Believing it to be a tattoo, the pair turned to an unlikely source for help: Masuka, the boy with the dragon tattoo, if you will. He took Deb to see his tattoo artist, a woman named Michael Angelo. As much as the whole “it might be a tattoo” theory produced amusing results, it all seemed a bit like filler, especially considering we later found out the mark was not a tattoo at all. I don’t know about you, but I prefer the more organic Dexter humor that compliments the cases, rather than cases cooked up for the sole purpose of bringing the yuks.
While Deb was working the seemingly pointless tattoo angle, Batista found himself consumed with finding out what his wife was up to with internal affairs. As you recall, last week we were led to believe she was going to be forced into sleeping with the sleazy internal affairs guy (McCoy). Interestingly enough, we never saw the details of their arrangement, and I should have known that things would get more complicated than we’d initially been led to believe. Turns out the creep had indeed forced LaGuerta into something — but it wasn’t sex. Internal affairs actually wanted her help on a sting operation.
Batista was as in the dark as we were about this. So he did some (rather poor) detective work — reading a single text message without scanning backward for additional information and detail — and eventually finding out that LaGuerta would be meeting McCoy at a motel the next day. You’d think as a detective, Batista would’ve searched for a little context at the risk of making himself look like an ass, but nope, he went with the latter option.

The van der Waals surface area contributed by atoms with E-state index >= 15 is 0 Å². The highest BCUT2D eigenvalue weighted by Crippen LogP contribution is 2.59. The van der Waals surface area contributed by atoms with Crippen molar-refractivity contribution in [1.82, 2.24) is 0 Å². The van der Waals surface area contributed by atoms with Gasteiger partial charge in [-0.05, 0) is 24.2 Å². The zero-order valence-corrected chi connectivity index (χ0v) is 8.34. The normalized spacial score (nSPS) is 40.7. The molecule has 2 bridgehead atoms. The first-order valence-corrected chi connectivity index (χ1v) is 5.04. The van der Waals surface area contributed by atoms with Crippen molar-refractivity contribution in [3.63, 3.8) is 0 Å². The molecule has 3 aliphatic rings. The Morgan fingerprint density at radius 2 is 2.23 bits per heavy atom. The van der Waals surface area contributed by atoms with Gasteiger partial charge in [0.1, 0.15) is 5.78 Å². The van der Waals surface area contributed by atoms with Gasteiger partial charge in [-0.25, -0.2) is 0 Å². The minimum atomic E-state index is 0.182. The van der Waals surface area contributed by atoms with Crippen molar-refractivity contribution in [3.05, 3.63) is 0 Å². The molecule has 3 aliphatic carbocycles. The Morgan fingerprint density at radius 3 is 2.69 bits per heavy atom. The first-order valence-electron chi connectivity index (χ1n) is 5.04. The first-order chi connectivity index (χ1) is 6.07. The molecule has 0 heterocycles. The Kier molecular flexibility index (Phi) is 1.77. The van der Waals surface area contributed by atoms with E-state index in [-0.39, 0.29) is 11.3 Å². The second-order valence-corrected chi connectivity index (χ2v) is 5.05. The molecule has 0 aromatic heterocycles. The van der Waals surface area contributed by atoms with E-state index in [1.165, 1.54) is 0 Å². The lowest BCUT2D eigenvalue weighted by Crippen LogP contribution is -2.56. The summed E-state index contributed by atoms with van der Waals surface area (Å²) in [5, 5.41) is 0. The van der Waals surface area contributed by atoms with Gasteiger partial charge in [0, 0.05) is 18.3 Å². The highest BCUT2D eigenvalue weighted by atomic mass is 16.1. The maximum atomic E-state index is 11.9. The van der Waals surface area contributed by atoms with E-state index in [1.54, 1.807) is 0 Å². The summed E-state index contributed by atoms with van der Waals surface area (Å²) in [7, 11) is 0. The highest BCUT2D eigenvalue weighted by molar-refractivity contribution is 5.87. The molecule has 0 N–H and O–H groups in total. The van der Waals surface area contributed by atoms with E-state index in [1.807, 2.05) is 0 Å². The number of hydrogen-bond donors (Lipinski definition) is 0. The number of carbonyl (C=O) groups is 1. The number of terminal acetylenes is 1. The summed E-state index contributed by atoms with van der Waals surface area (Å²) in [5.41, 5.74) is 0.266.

NEXT: Dexter makes a move, then rethinks it.
Once again, Batista and LaGuerta’s story arc seemed superfluous, although it did act as an introduction to another important character. (More on him in a bit).
Over at Lumen’s motel room, Dexter stumbled upon a rather unsettling scene when he broke in and saw she had been tracking her attackers. Newspaper clippings and post-its covered an entire wall of the room. “Does this seem like the product of a stable mind?” Harry asked Dexter. He’s one to talk, but it’s true. It was a glimpse into how serious Lumen was about her revenge, and in the closet, we got a glimpse into the severity of her trauma. (She had set up a makeshift bed in there because it was where she felt safe.) “She’s coming undone,” Harry said. And I’m inclined to agree.